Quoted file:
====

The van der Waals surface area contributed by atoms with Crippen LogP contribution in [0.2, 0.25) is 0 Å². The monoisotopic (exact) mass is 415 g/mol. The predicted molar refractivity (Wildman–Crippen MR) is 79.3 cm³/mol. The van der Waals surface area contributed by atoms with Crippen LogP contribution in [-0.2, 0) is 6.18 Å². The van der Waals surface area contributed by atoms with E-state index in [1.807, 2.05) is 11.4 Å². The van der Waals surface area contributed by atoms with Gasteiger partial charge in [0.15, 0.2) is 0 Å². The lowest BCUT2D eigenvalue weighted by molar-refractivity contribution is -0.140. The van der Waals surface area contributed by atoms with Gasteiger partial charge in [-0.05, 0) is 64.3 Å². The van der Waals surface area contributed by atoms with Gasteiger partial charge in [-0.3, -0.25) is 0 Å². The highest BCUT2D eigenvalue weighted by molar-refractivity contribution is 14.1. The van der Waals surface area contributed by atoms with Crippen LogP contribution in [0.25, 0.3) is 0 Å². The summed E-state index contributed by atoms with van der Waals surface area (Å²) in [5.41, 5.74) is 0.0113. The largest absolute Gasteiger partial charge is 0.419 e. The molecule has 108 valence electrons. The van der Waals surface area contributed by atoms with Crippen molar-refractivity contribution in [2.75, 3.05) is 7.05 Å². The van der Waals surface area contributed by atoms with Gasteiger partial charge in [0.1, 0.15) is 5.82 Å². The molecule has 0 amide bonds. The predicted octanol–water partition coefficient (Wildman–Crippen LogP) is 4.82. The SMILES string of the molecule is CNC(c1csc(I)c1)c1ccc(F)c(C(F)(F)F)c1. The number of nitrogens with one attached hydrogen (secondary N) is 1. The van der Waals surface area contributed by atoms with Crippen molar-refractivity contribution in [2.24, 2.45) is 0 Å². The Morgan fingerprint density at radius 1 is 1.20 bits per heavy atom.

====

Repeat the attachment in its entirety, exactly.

The van der Waals surface area contributed by atoms with Crippen LogP contribution in [0.2, 0.25) is 0 Å². The monoisotopic (exact) mass is 415 g/mol. The predicted molar refractivity (Wildman–Crippen MR) is 79.3 cm³/mol. The van der Waals surface area contributed by atoms with Crippen LogP contribution in [-0.2, 0) is 6.18 Å². The van der Waals surface area contributed by atoms with E-state index in [1.807, 2.05) is 11.4 Å². The van der Waals surface area contributed by atoms with Gasteiger partial charge in [0.15, 0.2) is 0 Å². The lowest BCUT2D eigenvalue weighted by molar-refractivity contribution is -0.140. The van der Waals surface area contributed by atoms with Gasteiger partial charge in [-0.05, 0) is 64.3 Å². The van der Waals surface area contributed by atoms with Gasteiger partial charge in [-0.3, -0.25) is 0 Å². The highest BCUT2D eigenvalue weighted by molar-refractivity contribution is 14.1. The van der Waals surface area contributed by atoms with Crippen LogP contribution in [0.25, 0.3) is 0 Å². The summed E-state index contributed by atoms with van der Waals surface area (Å²) in [5.41, 5.74) is 0.0113. The largest absolute Gasteiger partial charge is 0.419 e. The molecule has 108 valence electrons. The van der Waals surface area contributed by atoms with Crippen molar-refractivity contribution in [2.75, 3.05) is 7.05 Å². The van der Waals surface area contributed by atoms with Gasteiger partial charge in [0.1, 0.15) is 5.82 Å². The molecule has 0 amide bonds. The predicted octanol–water partition coefficient (Wildman–Crippen LogP) is 4.82. The SMILES string of the molecule is CNC(c1csc(I)c1)c1ccc(F)c(C(F)(F)F)c1. The number of nitrogens with one attached hydrogen (secondary N) is 1. The van der Waals surface area contributed by atoms with Crippen molar-refractivity contribution in [2.24, 2.45) is 0 Å². The Morgan fingerprint density at radius 1 is 1.20 bits per heavy atom.